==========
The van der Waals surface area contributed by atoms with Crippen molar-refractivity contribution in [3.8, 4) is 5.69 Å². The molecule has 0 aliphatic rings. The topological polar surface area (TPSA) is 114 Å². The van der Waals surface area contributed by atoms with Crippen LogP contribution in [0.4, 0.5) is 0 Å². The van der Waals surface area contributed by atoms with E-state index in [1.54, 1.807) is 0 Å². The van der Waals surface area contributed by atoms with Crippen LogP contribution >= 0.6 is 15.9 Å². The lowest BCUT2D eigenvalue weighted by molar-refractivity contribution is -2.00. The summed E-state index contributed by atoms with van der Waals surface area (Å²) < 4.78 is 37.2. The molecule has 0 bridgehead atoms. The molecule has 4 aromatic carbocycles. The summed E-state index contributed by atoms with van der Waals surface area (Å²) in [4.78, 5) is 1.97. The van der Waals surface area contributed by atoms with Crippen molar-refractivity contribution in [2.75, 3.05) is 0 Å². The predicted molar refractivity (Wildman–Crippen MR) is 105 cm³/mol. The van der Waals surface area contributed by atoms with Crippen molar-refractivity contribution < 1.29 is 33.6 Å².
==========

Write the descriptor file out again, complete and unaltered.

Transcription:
The van der Waals surface area contributed by atoms with Crippen molar-refractivity contribution in [3.8, 4) is 5.69 Å². The molecule has 0 aliphatic rings. The topological polar surface area (TPSA) is 114 Å². The van der Waals surface area contributed by atoms with Crippen LogP contribution in [0.4, 0.5) is 0 Å². The van der Waals surface area contributed by atoms with E-state index in [1.54, 1.807) is 0 Å². The van der Waals surface area contributed by atoms with Crippen LogP contribution >= 0.6 is 15.9 Å². The lowest BCUT2D eigenvalue weighted by molar-refractivity contribution is -2.00. The summed E-state index contributed by atoms with van der Waals surface area (Å²) < 4.78 is 37.2. The molecule has 0 bridgehead atoms. The molecule has 4 aromatic carbocycles. The summed E-state index contributed by atoms with van der Waals surface area (Å²) in [4.78, 5) is 1.97. The van der Waals surface area contributed by atoms with Crippen molar-refractivity contribution in [2.75, 3.05) is 0 Å². The predicted molar refractivity (Wildman–Crippen MR) is 105 cm³/mol. The van der Waals surface area contributed by atoms with Crippen molar-refractivity contribution < 1.29 is 33.6 Å².